The Mobile Future of Augmented Reality
Augmented Reality (AR) will seamlessly merge the real world with virtual objects, providing an always-on experience that intelligently enhances our lives. It will transform the way we live and interact with the world, offering unprecedented experiences and increased productivity. Because of this, AR is likely to be the next mobile computing platform.
Making this vision possible requires many new technologies in three key areas: immersion, cognition, and connectivity. Making this happen seamlessly in a mobile wearable device will not be easy, but Qualcomm Technologies is already developing the foundational mobile technologies.
Attend this webinar to learn about:
- The evolution of AR from today to the future
- The unprecedented experiences and unlimited possibilities that AR will offer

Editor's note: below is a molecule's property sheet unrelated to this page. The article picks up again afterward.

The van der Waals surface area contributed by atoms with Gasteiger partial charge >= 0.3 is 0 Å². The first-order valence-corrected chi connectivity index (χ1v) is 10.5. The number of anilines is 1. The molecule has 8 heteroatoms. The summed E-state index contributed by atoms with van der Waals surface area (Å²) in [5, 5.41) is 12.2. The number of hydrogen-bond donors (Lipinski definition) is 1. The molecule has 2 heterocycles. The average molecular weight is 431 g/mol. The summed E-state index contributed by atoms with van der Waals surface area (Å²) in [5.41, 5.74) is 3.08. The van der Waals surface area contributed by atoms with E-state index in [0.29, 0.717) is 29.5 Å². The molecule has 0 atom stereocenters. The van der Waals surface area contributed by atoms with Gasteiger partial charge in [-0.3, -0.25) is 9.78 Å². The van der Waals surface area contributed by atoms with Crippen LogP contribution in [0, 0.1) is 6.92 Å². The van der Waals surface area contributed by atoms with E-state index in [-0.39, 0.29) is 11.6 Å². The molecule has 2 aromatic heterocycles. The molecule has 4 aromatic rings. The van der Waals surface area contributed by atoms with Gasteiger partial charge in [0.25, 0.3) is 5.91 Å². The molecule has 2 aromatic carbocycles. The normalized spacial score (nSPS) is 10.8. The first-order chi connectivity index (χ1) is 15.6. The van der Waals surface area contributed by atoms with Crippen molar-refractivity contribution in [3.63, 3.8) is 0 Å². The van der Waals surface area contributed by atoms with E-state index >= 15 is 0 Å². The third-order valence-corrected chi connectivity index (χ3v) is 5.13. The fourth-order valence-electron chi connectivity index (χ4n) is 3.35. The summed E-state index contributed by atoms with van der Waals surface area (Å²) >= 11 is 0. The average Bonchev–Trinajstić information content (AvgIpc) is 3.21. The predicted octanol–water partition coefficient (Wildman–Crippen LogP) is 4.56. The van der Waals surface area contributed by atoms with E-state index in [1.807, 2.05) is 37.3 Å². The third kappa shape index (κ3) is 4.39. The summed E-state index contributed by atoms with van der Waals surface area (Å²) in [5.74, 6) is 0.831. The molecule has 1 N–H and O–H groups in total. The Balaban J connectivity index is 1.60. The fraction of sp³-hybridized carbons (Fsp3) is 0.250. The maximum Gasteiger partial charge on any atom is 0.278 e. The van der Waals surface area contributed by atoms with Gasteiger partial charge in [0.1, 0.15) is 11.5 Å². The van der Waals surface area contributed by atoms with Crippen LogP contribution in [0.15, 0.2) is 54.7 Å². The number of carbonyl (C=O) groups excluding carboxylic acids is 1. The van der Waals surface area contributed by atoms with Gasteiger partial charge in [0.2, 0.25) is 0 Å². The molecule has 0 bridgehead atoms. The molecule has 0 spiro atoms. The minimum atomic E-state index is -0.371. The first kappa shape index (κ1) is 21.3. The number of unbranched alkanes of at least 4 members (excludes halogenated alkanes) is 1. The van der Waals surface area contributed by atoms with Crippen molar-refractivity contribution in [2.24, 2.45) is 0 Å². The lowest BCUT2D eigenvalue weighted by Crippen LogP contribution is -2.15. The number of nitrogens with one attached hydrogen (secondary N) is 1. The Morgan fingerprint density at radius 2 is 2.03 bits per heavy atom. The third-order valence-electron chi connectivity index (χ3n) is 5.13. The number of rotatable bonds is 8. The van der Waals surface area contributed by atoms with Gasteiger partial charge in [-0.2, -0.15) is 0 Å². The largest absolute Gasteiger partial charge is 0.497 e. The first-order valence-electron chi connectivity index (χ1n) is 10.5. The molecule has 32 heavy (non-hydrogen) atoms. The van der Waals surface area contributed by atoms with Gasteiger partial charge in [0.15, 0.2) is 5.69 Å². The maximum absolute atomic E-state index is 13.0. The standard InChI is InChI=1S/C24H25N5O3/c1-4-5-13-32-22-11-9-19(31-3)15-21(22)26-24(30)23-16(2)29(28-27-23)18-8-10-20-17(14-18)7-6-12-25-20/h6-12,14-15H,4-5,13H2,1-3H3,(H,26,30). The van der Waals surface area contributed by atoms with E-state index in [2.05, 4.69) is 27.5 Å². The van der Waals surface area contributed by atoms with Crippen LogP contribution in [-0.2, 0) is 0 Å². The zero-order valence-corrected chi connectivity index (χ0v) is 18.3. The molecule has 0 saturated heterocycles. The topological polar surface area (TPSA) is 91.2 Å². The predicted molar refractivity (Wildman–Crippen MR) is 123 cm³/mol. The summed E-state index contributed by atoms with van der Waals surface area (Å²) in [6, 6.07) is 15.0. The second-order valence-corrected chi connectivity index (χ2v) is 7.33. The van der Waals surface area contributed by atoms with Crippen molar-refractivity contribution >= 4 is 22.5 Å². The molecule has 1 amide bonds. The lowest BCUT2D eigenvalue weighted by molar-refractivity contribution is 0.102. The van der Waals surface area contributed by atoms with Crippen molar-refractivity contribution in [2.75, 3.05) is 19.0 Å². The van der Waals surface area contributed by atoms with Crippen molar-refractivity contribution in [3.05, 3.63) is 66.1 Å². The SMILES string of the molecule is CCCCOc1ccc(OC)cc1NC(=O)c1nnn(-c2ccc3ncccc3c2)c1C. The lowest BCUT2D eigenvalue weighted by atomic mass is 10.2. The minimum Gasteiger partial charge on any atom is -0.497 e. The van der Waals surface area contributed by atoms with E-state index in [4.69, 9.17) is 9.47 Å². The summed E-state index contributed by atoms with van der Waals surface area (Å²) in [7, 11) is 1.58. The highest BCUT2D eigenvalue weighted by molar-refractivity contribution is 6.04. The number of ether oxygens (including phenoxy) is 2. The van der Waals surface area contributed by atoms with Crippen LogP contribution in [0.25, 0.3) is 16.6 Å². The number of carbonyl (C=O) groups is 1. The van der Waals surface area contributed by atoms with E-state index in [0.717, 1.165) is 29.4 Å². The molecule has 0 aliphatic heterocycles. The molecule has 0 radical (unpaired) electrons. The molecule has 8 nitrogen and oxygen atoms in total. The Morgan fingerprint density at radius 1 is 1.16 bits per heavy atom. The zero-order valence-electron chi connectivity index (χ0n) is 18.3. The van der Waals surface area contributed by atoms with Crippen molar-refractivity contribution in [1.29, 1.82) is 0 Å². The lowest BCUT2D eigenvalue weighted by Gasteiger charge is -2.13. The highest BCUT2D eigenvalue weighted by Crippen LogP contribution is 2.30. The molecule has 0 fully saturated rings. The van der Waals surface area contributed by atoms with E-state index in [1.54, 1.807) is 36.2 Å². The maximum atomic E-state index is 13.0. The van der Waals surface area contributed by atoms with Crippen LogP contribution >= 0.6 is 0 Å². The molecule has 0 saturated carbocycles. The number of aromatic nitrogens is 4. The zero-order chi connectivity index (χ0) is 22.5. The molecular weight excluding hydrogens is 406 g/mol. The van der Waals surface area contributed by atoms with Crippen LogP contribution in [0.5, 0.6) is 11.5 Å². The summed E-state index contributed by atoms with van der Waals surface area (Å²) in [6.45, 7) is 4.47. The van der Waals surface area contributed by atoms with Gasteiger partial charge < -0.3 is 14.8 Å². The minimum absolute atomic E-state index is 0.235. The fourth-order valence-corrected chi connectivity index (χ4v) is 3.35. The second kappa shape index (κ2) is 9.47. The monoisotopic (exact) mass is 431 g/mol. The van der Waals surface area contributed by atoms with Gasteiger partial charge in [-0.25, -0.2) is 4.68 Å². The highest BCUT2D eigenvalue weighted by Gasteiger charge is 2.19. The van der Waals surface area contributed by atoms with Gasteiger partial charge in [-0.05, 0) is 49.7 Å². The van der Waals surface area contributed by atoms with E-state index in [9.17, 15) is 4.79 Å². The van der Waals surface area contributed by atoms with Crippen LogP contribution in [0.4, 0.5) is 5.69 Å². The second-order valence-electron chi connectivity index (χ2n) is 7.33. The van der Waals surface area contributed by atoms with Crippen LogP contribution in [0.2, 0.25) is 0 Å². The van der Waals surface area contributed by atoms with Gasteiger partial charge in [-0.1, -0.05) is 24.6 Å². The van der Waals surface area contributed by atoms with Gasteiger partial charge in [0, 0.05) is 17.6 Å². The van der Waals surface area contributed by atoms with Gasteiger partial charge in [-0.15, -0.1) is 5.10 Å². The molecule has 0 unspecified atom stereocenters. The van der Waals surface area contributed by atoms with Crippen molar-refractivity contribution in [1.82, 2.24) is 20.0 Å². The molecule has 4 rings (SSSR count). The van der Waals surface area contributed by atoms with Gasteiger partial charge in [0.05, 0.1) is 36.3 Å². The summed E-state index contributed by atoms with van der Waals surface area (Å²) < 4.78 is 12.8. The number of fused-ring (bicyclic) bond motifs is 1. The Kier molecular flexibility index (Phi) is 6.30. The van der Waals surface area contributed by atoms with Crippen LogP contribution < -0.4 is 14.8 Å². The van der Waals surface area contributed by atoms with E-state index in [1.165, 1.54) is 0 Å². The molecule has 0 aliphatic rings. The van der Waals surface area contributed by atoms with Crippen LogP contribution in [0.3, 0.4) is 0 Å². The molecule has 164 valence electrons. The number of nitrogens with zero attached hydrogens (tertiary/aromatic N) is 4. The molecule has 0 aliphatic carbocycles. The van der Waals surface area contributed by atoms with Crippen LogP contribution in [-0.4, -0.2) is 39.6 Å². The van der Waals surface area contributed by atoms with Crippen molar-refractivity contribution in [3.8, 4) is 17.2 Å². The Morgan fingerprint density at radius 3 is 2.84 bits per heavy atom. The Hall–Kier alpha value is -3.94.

- The technology advancements required in areas such as 3D graphics, machine learning, computer vision, and 4G/5G to support realistic, intelligent, and personalized AR
- Why Qualcomm Technologies is uniquely positioned to lead in AR
Tim Leland, Vice President of Product Management, Qualcomm Technologies
Tim Leland serves as a vice president of product management in the Snapdragon application processor management team of Qualcomm Technologies Inc., located in San Diego, California. His current business and technology management responsibilities include product definition, planning, and partnerships for Qualcomm’s Adreno family of visual processing subsystems for 3D graphics, video, display, and touch controller processing, as well as Qualcomm’s Spectra camera ISP and associated Snapdragon software for computer vision, virtual reality, gaming, and a variety of development tools. Tim joined Qualcomm in 2007. Prior to joining Qualcomm, Tim worked for Nvidia, AMD and other companies. Having lived and worked abroad, Tim has a strong background and interest in international business, and foreign languages. His educational background includes masters studies in electrical engineering at the University of Santa Clara, and a bachelors degree in materials science engineering from the University of Washington in Seattle, Washington.
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